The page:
“That’s why sometimes we are also a bit more hysterical not knowing who is coming in. Whoever comes in and is able to offer services we are okay. I must say GCNet for example we have never had problems with them. They have offered services that we have very little to worry about. Assuming whoever comes in is the same or better than GCNet, why not,” he indicated.
He said he was unhappy about the initial training arrangements that was being implemented by the team from UNIPASS but the situation has improved.
“The start of the UNIPASS program had not been too good, but efforts have really been made, such as training programs.”
Eddy Akrong however was of the opinion that UNIPASS hasn’t prepared users well enough ahead of their takeover of customs management systems.
“One thing we also stress is that, the customs regimes are not just one. You don’t just do imports. You’re doing transit, exports, temporary importation, etc. If you do not go through all these processes to identify the issues therein, then we are going to have problems when we really start,” he expressed.
The Deputy General Manager, Technical, of the Ghana Community Network Services, Carl Sackey revealed that government via a letter by the Senior Minister has asked GCNet to handover its data and systems for review and eventual replacement with a new system to takeover customs management in Ghana, but a timeline was not set for that.
He explained that so far as they still have a contract with Government till 2023, they will continue to execute their mandate for which they were contracted.
“They haven’t given us an ultimatum that indicates a date to handover. There is nothing of the sort. We are still saying that, we want to execute the contract as specified which ends December 2023.”
He said GCNet are happy with providing the state with the sovereign data of the country but cannot handover the other elements of the government demands, as they constitute intellectual property and giving them out to a competitor would be inappropriate and illegal.
“CUPIA is the one providing the software which is the same thing GCNet is doing for Ghana. To want GCNet to handover stuff that constitutes intellectual property to a competitor, that doesn’t add up!”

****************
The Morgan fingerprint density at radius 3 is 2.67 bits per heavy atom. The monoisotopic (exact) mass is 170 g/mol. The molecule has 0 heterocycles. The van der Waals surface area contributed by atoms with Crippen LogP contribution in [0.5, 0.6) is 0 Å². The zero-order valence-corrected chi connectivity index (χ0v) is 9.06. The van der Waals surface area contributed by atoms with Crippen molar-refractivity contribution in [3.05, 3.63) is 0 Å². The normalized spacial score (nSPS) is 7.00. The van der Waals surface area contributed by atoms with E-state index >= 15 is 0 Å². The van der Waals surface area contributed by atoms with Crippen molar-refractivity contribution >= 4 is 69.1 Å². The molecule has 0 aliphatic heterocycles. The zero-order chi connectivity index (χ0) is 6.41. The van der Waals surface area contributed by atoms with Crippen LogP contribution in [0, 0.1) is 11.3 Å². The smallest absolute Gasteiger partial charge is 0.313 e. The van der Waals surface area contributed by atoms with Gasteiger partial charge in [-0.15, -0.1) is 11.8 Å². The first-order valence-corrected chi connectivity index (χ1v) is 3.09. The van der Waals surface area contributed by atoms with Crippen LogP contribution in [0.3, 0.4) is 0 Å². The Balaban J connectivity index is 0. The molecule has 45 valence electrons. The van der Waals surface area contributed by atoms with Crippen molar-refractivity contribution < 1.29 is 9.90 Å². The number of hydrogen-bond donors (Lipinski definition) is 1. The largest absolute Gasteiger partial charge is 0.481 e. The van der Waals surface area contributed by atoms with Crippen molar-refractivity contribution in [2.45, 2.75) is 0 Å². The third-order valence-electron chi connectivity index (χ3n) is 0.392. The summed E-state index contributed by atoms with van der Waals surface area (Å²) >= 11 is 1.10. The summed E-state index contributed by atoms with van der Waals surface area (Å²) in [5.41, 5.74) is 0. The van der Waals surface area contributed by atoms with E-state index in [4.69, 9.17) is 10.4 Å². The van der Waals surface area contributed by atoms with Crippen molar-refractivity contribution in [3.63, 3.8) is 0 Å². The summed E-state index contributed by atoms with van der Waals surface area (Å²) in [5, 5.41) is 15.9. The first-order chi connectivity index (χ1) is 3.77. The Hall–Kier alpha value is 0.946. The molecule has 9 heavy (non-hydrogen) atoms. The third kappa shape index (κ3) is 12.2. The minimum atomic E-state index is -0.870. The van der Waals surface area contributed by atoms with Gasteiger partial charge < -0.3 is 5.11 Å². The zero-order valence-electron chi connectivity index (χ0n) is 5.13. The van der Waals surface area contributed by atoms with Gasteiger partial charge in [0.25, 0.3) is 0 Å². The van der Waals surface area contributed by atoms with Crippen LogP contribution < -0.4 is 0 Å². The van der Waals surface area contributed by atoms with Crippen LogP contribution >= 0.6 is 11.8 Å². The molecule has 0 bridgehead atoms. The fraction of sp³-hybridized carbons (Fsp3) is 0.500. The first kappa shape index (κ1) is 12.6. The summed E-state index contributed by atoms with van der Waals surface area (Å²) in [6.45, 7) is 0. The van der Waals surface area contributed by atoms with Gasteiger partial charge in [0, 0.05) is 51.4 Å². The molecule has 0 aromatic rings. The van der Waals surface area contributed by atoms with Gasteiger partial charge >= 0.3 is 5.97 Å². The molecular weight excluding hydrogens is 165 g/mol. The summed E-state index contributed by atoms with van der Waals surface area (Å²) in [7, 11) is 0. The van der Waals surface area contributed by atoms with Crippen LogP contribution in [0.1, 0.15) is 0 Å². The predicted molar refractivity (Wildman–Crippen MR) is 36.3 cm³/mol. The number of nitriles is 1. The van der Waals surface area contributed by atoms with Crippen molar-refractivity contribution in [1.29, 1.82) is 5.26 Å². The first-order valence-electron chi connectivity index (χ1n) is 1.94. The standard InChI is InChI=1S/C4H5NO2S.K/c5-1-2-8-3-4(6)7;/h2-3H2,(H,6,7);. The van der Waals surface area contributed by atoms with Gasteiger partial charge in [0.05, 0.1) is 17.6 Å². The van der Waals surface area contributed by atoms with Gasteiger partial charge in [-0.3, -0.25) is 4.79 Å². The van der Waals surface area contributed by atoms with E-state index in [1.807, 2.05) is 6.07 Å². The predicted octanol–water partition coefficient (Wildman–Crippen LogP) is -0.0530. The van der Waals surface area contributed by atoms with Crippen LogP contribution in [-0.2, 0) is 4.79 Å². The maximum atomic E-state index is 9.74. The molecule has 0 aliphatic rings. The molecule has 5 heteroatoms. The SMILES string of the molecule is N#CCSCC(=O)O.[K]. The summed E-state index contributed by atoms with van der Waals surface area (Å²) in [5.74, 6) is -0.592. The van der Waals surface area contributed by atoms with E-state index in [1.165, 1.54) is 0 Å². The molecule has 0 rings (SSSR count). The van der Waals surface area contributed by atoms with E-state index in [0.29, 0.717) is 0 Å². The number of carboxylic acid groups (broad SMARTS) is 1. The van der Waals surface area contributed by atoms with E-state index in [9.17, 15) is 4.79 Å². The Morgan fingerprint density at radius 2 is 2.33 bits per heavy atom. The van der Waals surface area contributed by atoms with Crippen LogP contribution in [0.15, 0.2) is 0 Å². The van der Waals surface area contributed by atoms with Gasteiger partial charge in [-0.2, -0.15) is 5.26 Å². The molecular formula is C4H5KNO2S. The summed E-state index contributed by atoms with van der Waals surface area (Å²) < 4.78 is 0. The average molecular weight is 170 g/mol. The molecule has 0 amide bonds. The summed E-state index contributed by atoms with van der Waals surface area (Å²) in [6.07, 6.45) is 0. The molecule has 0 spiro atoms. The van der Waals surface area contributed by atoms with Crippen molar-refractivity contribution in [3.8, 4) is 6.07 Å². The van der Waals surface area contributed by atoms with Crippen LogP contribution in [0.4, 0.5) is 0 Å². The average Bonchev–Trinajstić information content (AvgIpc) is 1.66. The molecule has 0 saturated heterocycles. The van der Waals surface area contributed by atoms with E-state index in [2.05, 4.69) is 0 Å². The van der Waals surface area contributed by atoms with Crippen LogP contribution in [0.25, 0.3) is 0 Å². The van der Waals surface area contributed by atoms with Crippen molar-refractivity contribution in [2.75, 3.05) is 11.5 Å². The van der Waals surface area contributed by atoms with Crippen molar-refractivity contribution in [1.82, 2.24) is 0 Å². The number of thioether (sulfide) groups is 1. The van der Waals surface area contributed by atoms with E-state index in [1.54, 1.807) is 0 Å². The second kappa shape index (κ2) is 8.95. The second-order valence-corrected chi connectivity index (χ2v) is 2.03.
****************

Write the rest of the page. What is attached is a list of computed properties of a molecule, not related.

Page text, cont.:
GCNet refuted the idea that it did not fulfil targets set for them and contributed to inefficiencies in the system.
GCNet also said it did not have a problem of interoperability with other vendors.
“It is technically GCNet and West Blue which are the two players in the port interfacing. I do not remember the last time we had a meeting or email to that effect, because the systems are working,” he stated.
GCNet to see out contract or go to court
Carl Sackey denied the notion that they are holding the country to ransom, and emphasized that GCNet are only focused on executing its contract, hence any impediment will be subjected to legal proceedings to bring about justice.
“For us to accept anything, we would have to go to court. Because if government doesn’t see reason, we would go to court,” he emphasized.
He stated that GCNet would continue to ensure that they have their systems up and running and are resolved to secure government revenue and ensure trade facilitation under the current conditions.
“It is important that we note that as an entity that is interested in making Ghana work, whether government takes a decision to do parallel or not, we would have to continue to operate, because it serves nobody’s interest if the freight forwarders and importers suffer undue demurrage because of these contractual issues,” he assured.